Ruth Obermer passed away on February 8, 2019 at the age of 94 after a long life filled with helping others through nursing and volunteering, loving and helping animals, travel and filling her life with the beauty of American Indian art.
Ruth is survived by half-sisters Judy Hammond-Dean (Oxford, UK) and Annik Cullinane (Isle of Wight, UK), nephews Stephen Isaacs (London, UK), David Isaacs (Sydney, Australia), John Robson (London, UK), Bill Robson (London, UK) and niece Susie Murtagh (Isle of Skye, UK), their respective children, and many great and great-great nieces and nephews. She was preceded in death by her dear brother Jim, step-sisters Elisabeth (Timi) Robson and Susanna Isaacs-Elmhirst, and niece Harriet (Hattie) Rowlands.
Ruth's father, Edgar Obermer, a physician (GP), remarried Kate Foss in 1925. Kate had two daughters from a previous marriage, Timi and Susanna. In 1931, along with Ruth's beloved brother Jim, the four children began attending the progressive Dartington Hall School in the countryside of Devon. Founded in 1925 by Dorothy and Leonard Elmhirst who initiated the "Dartington experiment," setting up a host of farming, forestry and educational projects, the Dartington School was inspired by Leonard's long association with Bengali Nobel laureate Rabindranath Tagore and his Shantiniketan, where Tagore was trying to introduce progressive education and rural reconstruction into a tribal community. The Elmhirsts set out on a similar goal for the depressed agricultural economy in rural England. There was great freedom, such as a School Council in which both students and teachers had a vote, progressive curriculum, and idyllic settings in which children could play, study and flourish. The experiment was formalized in 1932 with the creation of The Dartington Hall Trust.
The roll-call of outstanding people involved in the Dartington experiment includes Tagore, Jacqueline du Pré, Igor Stravinsky, Ravi Shankar, T E Lawrence (‘Lawrence of Arabia’), Paul Robeson, George Bernard Shaw, Bertrand Russell, HG Wells, and Aldous Huxley amongst many others. Ruth had very fond memories of her time at Dartington Hall and in particular loved the visit of Ravi Shankar and his torch-bearing musicians to the Duelling Ground at Dartington.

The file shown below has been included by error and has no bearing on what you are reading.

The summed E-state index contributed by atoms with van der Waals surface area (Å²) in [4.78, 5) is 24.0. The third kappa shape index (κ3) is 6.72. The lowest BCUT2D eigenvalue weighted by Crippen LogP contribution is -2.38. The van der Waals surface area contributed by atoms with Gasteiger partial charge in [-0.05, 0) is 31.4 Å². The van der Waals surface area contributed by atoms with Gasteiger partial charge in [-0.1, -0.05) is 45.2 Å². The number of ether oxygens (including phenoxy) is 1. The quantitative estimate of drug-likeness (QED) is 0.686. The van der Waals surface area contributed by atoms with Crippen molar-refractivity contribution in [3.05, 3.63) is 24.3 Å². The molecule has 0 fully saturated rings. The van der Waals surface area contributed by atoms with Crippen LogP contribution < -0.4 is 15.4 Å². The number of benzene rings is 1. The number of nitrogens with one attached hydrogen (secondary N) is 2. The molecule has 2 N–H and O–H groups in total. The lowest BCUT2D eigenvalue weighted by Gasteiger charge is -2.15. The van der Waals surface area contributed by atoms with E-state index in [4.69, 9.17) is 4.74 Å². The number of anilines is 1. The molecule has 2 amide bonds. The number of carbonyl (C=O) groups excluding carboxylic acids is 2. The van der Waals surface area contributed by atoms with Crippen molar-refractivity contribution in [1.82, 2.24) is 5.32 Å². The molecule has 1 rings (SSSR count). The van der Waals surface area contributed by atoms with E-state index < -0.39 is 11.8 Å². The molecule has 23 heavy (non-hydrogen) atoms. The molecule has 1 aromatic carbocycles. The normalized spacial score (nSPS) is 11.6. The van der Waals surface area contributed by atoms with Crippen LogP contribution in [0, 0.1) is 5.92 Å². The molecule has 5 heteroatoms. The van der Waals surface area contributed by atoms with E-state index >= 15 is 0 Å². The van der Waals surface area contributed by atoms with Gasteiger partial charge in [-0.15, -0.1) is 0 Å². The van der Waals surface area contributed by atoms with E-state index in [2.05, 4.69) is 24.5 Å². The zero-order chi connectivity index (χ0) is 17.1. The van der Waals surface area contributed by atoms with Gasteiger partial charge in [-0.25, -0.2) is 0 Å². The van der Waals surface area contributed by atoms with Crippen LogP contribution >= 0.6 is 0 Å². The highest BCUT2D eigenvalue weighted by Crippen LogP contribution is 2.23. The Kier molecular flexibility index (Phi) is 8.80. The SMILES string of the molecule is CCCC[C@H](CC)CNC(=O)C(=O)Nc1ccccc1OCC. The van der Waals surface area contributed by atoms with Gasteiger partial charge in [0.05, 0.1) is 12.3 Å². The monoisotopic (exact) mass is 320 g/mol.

Following her early schooling, Ruth began training to be a nurse. During the very last stages of World War II she was a nurse at Westminster Hospital in central London, and by the 1950s had completed her training and travelled to the USA, where she was a valued British martinet. Ruth enjoyed melding the rigor and efficiency of her training in English nursing with the advances in medical technology and amenities of private US hospitals, working in what was at the time a cutting-edge Coronary Care Unit at Cedars Sinai. Ruth retired from Cedars-Sinai at the age of 62. At that point she travelled and donated over 5000 hours of service as a volunteer at Cedars-Sinai.
Ruth enjoyed traveling to England to visit her extended family and welcomed them in California. Despite the miles, she pursued continued connection with stepsisters Susanna, a psychoanalyst who practised and lived for a time in nearby Beverly Hills, Timi, an accomplished artist, Judy and Annik. She maintained and cultivated relationships with her neice Hattie, nephews Steve and Dave, John and Bill, niece Susie and their respective children, many who came to know Ruth and admire her independence and adventurous spirit. Hattie wrote Ruth often and visited her in California, as did Steve. Over the years, Ruth visited family in England and with her sister Susanna made a memorable trip to her nephew Dave's wedding to his wife Carmel, in Canberra Australia, February 1979.
Ruth loved all animals, especially her companions -cats Toby, Rudi and Callie – Callie survives at the age of 21 and is living contentedly with a neighbor in the same building Ruth lived in over 40 years. Ruth donated to the ASPCA and many wildlife funds.
Ruth loved and collected Native American turquoise and art. She enjoyed wearing her many pieces of turquoise jewelry. She had an infinity and admiration for native American art, history and culture and respected their struggles.
She walked a good deal in her sixties following retirement and loved animals, often visiting with their humans and making new friends and acquaintances on her daily strolls. Fiercely independent, Ruth continued to keep the same apartment for over 40-years, drive herself into her late eighties, lived as she chose, was forever inquisitive, a naturalist, and was an avid reader of the Los Angeles Times. Perhaps as a result of her progressive childhood education, Ruth was a fighter, she stuck up for causes, was feisty and opinionated. Those who knew her did not always agree with her but always respected her opinion—and loved her dearly.
Her family plans to return Ruth's ashes to Dartington and there hold a celebration of her life. If you would like to make any contribution in Ruth’s honor, we suggest donations to organizations that benefit animals, such as the ASPCA or World Wildlife Fund.